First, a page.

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Every time I load certain values from database, a HashMap is loaded with certain keys and values from the database, how do I make this HashMap available to all the other classes without having to load the values repeatedly into the HashMap each time it is called:

This is the class which contains method where HashMap is loaded:

public class Codes {
    List<CODES> List = null;
         private CodesDAO codesDAO = new CodesDAO(); //DAO Class

    public HashMap <MultiKey,String> fetchCodes(){

        MultiKey multiKey;
        HashMap <MultiKey,String> map = new HashMap<MultiKey,String>();
        List =  codesDAO.fetchGuiCodes();//fetches codes from DB

        for(CODES gui:List){
             multiKey = new MultiKey(gui.getCode(), gui.getKEY());
        return map;         
share|improve this question
When is this function called and can you make the calling variable public static? – Scott Apr 2 '13 at 13:06
The function is called whenever I load certain values from a table and yes calling variable can be public static – user2077648 Apr 2 '13 at 13:55

You can save your map in a static field, and initialize it in a static block. This way it is done only once:

public class Codes {
    private static Map<MultiKey, String> codes;
    static {
        CodesDAO codesDAO = new CodesDAO(); // DAO Class
        HashMap<MultiKey, String> map = new HashMap<MultiKey, String>();
        List<CODES> list = codesDAO.fetchGuiCodes();// fetches codes from DB
        for (CODES gui : list) {
            MultiKey multiKey = new MultiKey(gui.getCode(), gui.getKEY());
            map.put(multiKey, gui.getDESC());
        codes = Collections.unmodifiableMap(map);

    public static Map<MultiKey, String> fetchCodes() {
        return codes;

Then you can retrieve the codes with:

share|improve this answer
+1 for reminding readers about Collections.unmodifiableMap, although of course the OP may not need that. But probably does! – Duncan Apr 2 '13 at 13:13
Calling Collection#unmodifiableMap() on every access is unnecessary. Just call it once during map's creation. – BalusC Apr 2 '13 at 14:21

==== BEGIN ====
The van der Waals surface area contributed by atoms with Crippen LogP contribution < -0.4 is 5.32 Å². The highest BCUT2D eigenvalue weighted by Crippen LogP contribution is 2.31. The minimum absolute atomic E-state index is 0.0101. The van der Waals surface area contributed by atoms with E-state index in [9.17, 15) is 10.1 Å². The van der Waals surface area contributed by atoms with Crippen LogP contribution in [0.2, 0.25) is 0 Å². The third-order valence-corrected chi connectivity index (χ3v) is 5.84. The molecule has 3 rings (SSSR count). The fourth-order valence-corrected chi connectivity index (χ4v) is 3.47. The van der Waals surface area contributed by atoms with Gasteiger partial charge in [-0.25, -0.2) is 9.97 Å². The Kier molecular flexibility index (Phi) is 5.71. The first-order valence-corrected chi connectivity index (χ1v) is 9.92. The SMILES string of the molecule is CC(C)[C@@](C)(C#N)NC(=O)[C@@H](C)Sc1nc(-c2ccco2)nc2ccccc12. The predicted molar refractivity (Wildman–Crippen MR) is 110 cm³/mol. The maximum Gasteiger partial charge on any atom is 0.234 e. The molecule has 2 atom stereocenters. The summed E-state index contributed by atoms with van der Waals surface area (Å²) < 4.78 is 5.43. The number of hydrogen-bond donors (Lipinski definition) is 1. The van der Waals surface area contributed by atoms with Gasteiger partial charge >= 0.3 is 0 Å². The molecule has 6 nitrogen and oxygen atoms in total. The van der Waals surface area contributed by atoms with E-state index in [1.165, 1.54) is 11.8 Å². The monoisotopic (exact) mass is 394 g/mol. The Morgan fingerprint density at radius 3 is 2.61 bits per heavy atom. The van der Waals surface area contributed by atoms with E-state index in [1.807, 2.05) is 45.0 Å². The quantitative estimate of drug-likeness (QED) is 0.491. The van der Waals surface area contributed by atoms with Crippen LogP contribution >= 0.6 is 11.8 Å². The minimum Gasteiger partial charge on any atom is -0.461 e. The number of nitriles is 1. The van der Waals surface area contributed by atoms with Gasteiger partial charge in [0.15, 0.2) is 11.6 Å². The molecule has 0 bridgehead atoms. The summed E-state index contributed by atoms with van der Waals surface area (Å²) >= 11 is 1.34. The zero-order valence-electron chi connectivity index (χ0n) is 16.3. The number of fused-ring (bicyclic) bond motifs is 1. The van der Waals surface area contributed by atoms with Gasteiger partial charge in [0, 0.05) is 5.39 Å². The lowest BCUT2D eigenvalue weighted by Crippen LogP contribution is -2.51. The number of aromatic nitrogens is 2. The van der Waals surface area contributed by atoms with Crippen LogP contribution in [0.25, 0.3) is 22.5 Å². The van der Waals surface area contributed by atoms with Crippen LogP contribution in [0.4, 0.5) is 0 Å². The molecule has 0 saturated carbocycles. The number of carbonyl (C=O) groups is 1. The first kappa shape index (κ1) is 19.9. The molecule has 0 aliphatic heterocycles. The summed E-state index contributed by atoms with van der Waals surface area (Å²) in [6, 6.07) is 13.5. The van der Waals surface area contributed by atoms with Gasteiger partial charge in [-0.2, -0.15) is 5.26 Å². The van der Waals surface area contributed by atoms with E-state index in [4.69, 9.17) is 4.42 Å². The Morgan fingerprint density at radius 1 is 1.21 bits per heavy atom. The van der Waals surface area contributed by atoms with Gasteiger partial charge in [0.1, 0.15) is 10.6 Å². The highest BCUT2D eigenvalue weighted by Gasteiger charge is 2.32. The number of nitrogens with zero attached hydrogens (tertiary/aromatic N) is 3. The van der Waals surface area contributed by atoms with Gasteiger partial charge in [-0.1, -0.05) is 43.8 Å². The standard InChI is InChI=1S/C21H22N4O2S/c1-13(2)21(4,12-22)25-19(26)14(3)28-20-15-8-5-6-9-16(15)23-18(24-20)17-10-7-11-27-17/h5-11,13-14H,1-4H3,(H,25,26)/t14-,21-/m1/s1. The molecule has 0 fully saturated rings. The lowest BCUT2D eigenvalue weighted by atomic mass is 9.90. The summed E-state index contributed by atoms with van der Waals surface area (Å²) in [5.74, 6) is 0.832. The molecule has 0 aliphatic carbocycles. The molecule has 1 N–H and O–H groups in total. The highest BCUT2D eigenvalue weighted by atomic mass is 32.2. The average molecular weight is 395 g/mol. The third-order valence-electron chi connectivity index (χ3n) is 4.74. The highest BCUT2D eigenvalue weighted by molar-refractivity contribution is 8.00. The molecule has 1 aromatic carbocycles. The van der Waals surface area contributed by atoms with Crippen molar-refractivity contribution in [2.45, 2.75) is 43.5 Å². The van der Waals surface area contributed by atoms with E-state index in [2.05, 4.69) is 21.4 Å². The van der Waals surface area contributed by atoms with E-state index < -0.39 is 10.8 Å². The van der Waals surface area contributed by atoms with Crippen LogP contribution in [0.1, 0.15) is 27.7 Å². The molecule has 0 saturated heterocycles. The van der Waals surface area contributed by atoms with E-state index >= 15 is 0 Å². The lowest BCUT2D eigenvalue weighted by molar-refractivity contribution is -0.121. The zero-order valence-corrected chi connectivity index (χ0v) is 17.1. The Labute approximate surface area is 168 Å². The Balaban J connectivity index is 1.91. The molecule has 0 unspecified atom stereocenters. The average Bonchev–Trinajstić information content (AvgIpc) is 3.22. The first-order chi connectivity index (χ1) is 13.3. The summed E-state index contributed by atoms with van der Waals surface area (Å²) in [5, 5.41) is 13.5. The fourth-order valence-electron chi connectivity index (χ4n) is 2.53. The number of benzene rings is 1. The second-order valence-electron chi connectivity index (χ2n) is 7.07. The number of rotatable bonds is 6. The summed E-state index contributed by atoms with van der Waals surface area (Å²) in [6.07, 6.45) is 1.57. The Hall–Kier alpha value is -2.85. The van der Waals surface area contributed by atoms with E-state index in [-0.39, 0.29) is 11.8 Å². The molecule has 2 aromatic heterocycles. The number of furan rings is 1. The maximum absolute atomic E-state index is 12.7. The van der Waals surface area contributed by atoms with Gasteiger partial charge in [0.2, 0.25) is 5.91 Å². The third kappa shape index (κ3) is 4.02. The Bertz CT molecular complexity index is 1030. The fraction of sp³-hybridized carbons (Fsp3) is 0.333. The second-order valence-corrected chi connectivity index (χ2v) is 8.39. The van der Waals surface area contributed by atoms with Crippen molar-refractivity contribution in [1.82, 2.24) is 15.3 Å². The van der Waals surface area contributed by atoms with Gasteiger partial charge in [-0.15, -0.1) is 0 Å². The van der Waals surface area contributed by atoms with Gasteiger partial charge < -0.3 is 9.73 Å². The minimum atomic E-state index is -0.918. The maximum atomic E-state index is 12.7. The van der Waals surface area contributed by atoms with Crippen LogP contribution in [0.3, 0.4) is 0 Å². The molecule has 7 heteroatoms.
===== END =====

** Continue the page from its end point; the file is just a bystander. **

@BalusC: Yep. Changed it. – Keppil Apr 2 '13 at 14:51
It throws exception java.lang.ClassCastException: java.util.Collections$UnmodifiableMap cannot be cast to java.util.HashMap – user2077648 Apr 3 '13 at 3:23
@user2077648: Ah, yes, sorry, my bad. I just thought of the variable definitions as Map, since that what they should be. Coding against interfaces is a much better practice than against specific implementations, such as HashMap. – Keppil Apr 3 '13 at 4:42

If static fields are not an option, you could lazily initialise as follows:

private HashMap<MultiKey, String> map = null;

public HashMap<MultiKey, String> fetchCodes() {

  if (map == null) {
    map = new HashMap<MultiKey, String>();
    list = codesDAO.fetchGuiCodes();// fetches codes from DB

    for (CODES gui : list) {
      MultiKey multiKey = new MultiKey(gui.getCode(), gui.getKEY());
      map.put(multiKey, gui.getDESC());
  return map;

Note: this is not thread-safe, but could be with some additional synchronization.

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It is giving me NullPointer Excection for map.put(multiKey, gui.getDESC()); – user2077648 Apr 2 '13 at 13:46
I'm guessing you're either using multiple threads or you've made a mistake in copying my code. – Duncan Apr 2 '13 at 14:24

May be load the data only once? Use memoization(I would) from guava:

  Suppliers.memoize(//Implementation of Supplier<T>)
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If you use Spring, you could simply declare a bean (singleton) and implement the InitializingBean interface.

You would be forced to implement a method called afterPropertiesSet() and load your Map there.

If you don't use Spring, you could initialize your map at the start like you did and put it in the servletConext. this scope is availbale from all session.

This is all good for read-only data. if you need to update it, be carefull because this will not be thread-safe. you will have to make it thread-safe.

hope it help


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I'm not sure how the OP designed his Java EE application and if any 3rd party frameworks are been used, but in a properly designed standard Java EE application using EJB, CDI, JPA, transactions and all on em, the DB is normally not available in static context. The answers which suggest to initialize it statically are in such case severely misleading and broken.

The canonical approach is to just create one instance holding the preinitialized data and reuse it throughout application's lifetime. With the current Java EE standards, this can be achieved by creating and initializing the bean once during application's startup and storing it in the application scope. For example, an application scoped CDI bean:

public class Data {

    private List<Code> codes;

    private DataService service;

    public void init() {
        codes = Collections.unmodifiableList(service.getAllCodes());

    public List<Code> getCodes() {
        return codes;


This is then available by #{} anywhere else in the application.

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